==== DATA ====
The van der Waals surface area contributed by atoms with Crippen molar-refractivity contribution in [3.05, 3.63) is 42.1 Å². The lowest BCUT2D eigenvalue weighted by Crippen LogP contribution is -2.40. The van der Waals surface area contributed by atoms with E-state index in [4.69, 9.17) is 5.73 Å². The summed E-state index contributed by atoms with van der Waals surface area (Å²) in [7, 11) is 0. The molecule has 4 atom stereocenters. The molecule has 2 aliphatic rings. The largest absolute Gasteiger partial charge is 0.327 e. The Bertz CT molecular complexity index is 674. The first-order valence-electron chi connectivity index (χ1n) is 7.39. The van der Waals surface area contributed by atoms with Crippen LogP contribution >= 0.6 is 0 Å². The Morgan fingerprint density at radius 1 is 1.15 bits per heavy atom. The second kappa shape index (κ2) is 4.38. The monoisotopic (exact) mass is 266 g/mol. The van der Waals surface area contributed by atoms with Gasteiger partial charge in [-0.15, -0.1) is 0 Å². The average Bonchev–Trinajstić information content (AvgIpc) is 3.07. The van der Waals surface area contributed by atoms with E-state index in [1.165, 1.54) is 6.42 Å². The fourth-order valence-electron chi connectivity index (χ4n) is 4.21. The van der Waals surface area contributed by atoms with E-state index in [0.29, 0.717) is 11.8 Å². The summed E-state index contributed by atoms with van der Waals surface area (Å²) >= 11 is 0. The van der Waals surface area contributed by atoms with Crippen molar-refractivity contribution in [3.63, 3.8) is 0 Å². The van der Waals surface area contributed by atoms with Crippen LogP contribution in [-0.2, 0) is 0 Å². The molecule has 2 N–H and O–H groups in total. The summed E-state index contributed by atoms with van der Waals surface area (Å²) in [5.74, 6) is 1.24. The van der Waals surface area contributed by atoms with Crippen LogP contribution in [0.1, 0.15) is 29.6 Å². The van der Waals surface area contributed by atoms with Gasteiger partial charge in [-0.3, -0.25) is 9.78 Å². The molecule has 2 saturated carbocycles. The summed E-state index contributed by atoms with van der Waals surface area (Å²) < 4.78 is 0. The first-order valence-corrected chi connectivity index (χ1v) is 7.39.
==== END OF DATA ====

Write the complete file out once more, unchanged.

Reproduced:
The van der Waals surface area contributed by atoms with Crippen molar-refractivity contribution in [3.05, 3.63) is 42.1 Å². The lowest BCUT2D eigenvalue weighted by Crippen LogP contribution is -2.40. The van der Waals surface area contributed by atoms with E-state index in [4.69, 9.17) is 5.73 Å². The summed E-state index contributed by atoms with van der Waals surface area (Å²) in [7, 11) is 0. The molecule has 4 atom stereocenters. The molecule has 2 aliphatic rings. The largest absolute Gasteiger partial charge is 0.327 e. The Bertz CT molecular complexity index is 674. The first-order valence-electron chi connectivity index (χ1n) is 7.39. The van der Waals surface area contributed by atoms with Crippen LogP contribution >= 0.6 is 0 Å². The Morgan fingerprint density at radius 1 is 1.15 bits per heavy atom. The second kappa shape index (κ2) is 4.38. The monoisotopic (exact) mass is 266 g/mol. The van der Waals surface area contributed by atoms with Gasteiger partial charge in [-0.15, -0.1) is 0 Å². The average Bonchev–Trinajstić information content (AvgIpc) is 3.07. The van der Waals surface area contributed by atoms with E-state index in [1.165, 1.54) is 6.42 Å². The fourth-order valence-electron chi connectivity index (χ4n) is 4.21. The van der Waals surface area contributed by atoms with E-state index in [0.29, 0.717) is 11.8 Å². The summed E-state index contributed by atoms with van der Waals surface area (Å²) >= 11 is 0. The van der Waals surface area contributed by atoms with Crippen molar-refractivity contribution in [3.63, 3.8) is 0 Å². The van der Waals surface area contributed by atoms with Crippen LogP contribution in [-0.2, 0) is 0 Å². The molecule has 2 N–H and O–H groups in total. The summed E-state index contributed by atoms with van der Waals surface area (Å²) in [5.74, 6) is 1.24. The van der Waals surface area contributed by atoms with Crippen LogP contribution in [0.1, 0.15) is 29.6 Å². The van der Waals surface area contributed by atoms with Gasteiger partial charge in [-0.3, -0.25) is 9.78 Å². The molecule has 2 saturated carbocycles. The summed E-state index contributed by atoms with van der Waals surface area (Å²) < 4.78 is 0. The first-order valence-corrected chi connectivity index (χ1v) is 7.39.